[TOS] Teaching materials, or textbook?

Ross Gardler ross.gardler at oucs.ox.ac.uk
Wed May 13 19:05:55 UTC 2009

2009/5/11 Greg Dekoenigsberg <gdk at redhat.com>:


> The basic conclusion I've come to, and I'd like to hear everyone's thoughts:
> A list of resources about teaching open source development is good.
> A textbook about teaching open source development is better.
> Given limited resources, I'd rather focus on the latter.

My initial response was "use Fogel's book", but your mail neatly
identifies the difference between this book and Fogels Producing Open
Source. I therefore suggest, a textbook supported by links to
community reviewed/rated resources would be the right way to go. The
initial focus being on the book, but in researching the materials for
the book we should start compiling the initial resources list.

> My second question.  How would we begin?
> So first, everyone agrees on a structure.
> I like the structure of Tridge's course, and I think that it would translate
> quite nicely to a textbook structure.  A reminder of Tridge's course, for
> those who haven't seen it:
> http://cs.anu.edu.au/students/comp8440/lectures.php

I've not reviewed this (I'm catching up on email in my one day in a
fortnight without email, sorry). What I would say is that if it is
there, in use, and has the support of anyone willing to put the effort
into turning it into a book outline then I like it ;-)

> Second, various people agree to take a chapter.
> Third, various people agree to write a chapter.

I have experience of collaborative authorship. Put bluntly it is a
real pain. There will be no consistency between authors on a chapter
and no consistency between chapters. What you end up with is an
unreadable document. There is no opportunity for the reader to "get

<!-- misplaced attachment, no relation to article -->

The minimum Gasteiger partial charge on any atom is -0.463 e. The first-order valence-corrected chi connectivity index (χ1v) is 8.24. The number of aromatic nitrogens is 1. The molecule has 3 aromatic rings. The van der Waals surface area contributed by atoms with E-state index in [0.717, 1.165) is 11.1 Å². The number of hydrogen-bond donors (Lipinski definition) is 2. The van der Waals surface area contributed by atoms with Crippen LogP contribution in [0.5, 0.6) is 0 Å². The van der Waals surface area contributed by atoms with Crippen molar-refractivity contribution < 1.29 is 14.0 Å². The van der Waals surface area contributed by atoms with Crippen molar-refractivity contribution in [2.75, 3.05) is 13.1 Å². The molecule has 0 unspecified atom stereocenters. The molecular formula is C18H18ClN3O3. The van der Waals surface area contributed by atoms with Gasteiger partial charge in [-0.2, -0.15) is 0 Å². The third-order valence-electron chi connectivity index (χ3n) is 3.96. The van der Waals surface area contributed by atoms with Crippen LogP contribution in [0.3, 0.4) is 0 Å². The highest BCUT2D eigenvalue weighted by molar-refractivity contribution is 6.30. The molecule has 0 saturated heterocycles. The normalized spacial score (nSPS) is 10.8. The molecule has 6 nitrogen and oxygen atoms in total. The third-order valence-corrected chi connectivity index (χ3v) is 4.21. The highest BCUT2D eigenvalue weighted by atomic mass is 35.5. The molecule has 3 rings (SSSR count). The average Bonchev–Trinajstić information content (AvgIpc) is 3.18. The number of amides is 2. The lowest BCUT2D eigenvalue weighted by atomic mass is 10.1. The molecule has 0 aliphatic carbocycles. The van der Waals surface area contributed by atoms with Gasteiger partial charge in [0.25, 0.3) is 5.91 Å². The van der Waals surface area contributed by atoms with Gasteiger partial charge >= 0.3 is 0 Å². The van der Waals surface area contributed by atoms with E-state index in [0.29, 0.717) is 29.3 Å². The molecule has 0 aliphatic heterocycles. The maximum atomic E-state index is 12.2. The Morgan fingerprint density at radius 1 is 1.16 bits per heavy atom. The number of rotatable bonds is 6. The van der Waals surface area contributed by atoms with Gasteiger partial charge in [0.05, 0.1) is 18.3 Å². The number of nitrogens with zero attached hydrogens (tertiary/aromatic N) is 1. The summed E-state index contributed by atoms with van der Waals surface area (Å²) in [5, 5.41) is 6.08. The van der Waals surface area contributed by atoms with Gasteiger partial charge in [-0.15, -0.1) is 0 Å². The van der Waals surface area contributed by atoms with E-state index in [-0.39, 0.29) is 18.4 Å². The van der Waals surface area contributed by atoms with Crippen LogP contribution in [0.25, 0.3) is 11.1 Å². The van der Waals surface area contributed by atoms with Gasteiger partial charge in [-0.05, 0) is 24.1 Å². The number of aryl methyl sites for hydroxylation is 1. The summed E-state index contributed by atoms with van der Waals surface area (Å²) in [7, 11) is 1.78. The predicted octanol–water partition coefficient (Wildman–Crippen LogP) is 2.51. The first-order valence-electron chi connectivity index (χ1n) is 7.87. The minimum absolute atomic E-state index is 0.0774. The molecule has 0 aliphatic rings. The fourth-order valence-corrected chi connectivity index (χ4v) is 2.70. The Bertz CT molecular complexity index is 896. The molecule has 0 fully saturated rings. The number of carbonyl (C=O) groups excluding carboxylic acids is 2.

into" the style of the book (because there is no consistent style).

In my opinion there needs to be a "content and style" editor involved
earlier then your current fifth step. In fact they should be involved
in the first step. Proof reading and the like can happen later though.

However, the job of "content and style" editing is a hugely time
consuming. Especially when one is bringing together a significant
number of contributors as may be the case here.

> Fourth, we ask professors to review it.
> Fifth, we edit it.

Who has final say on content? How are conflicts resolved?

If we appoint a couple of "content and style" editors then I'd propose
the benevolent dictator model, with one of the two editors having

> Sixth, we publish it online under a creative commons license.

Which one? This is a huge question, one I will take up when I have
more time if nobody does so. Things to consider:

- we want maximum take up (implies allowing commercial use and
possibly not requiring share alike)

- which jurisdiction? I'd want UK, the majority here are USA, but
significant numbers are other territories (can we allow the user to
select jurisdiction?)

- reuse of existing materials may dictate a varied licence policy

> Seventh, we take it to O'Reilly and use the proceeds to fund the further
> development of TOS.  :)

We should take it to O'Reilly the moment we have a decent book outline
and appointed editors. We should have professional help during the
authoring process.

> I think this plan is quite practical.  Within six months or less, we could
> have a damned fine textbook.

I think six months is *very* ambitious for a volunteer developed text
book, I think it will take that long to edit it (even if we pay an
editor). However, this comment is not intended to discourage the
effort to drive forwards. By doing so we increase the chances of
delivering in six months and proving me wrong - I like that ;-)

> The question: who's willing to contribute?

Myself, my team and our existing resources are all willing to get
behind this project (assuming a compatible licence strategy), this is
in line with a work package of our current funded work.



Ross Gardler

OSS Watch - supporting open source in education and research

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